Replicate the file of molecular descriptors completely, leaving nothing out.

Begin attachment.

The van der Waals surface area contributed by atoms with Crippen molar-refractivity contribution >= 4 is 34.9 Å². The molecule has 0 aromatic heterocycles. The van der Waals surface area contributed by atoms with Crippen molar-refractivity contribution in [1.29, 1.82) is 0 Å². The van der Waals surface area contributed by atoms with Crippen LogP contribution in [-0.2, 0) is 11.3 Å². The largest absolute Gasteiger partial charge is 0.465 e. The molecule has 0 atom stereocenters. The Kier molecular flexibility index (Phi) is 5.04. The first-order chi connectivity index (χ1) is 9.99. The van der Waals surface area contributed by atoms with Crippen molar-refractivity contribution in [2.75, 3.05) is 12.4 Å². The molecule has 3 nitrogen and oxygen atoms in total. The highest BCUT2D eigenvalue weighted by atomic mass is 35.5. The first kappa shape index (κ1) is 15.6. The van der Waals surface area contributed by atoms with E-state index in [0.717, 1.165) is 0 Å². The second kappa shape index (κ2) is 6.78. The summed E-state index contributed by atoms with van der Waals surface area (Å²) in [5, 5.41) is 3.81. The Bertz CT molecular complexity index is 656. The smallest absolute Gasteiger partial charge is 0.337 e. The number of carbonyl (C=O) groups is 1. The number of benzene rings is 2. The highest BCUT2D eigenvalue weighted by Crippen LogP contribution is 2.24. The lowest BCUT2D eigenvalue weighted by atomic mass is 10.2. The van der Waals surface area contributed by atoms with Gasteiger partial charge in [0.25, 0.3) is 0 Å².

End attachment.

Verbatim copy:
The van der Waals surface area contributed by atoms with Crippen molar-refractivity contribution >= 4 is 34.9 Å². The molecule has 0 aromatic heterocycles. The van der Waals surface area contributed by atoms with Crippen molar-refractivity contribution in [1.29, 1.82) is 0 Å². The van der Waals surface area contributed by atoms with Crippen LogP contribution in [-0.2, 0) is 11.3 Å². The largest absolute Gasteiger partial charge is 0.465 e. The molecule has 0 atom stereocenters. The Kier molecular flexibility index (Phi) is 5.04. The first-order chi connectivity index (χ1) is 9.99. The van der Waals surface area contributed by atoms with Crippen molar-refractivity contribution in [2.75, 3.05) is 12.4 Å². The molecule has 3 nitrogen and oxygen atoms in total. The highest BCUT2D eigenvalue weighted by atomic mass is 35.5. The first kappa shape index (κ1) is 15.6. The van der Waals surface area contributed by atoms with E-state index in [0.717, 1.165) is 0 Å². The second kappa shape index (κ2) is 6.78. The summed E-state index contributed by atoms with van der Waals surface area (Å²) in [5, 5.41) is 3.81. The Bertz CT molecular complexity index is 656. The smallest absolute Gasteiger partial charge is 0.337 e. The number of carbonyl (C=O) groups is 1. The number of benzene rings is 2. The highest BCUT2D eigenvalue weighted by Crippen LogP contribution is 2.24. The lowest BCUT2D eigenvalue weighted by atomic mass is 10.2. The van der Waals surface area contributed by atoms with Gasteiger partial charge in [0.25, 0.3) is 0 Å².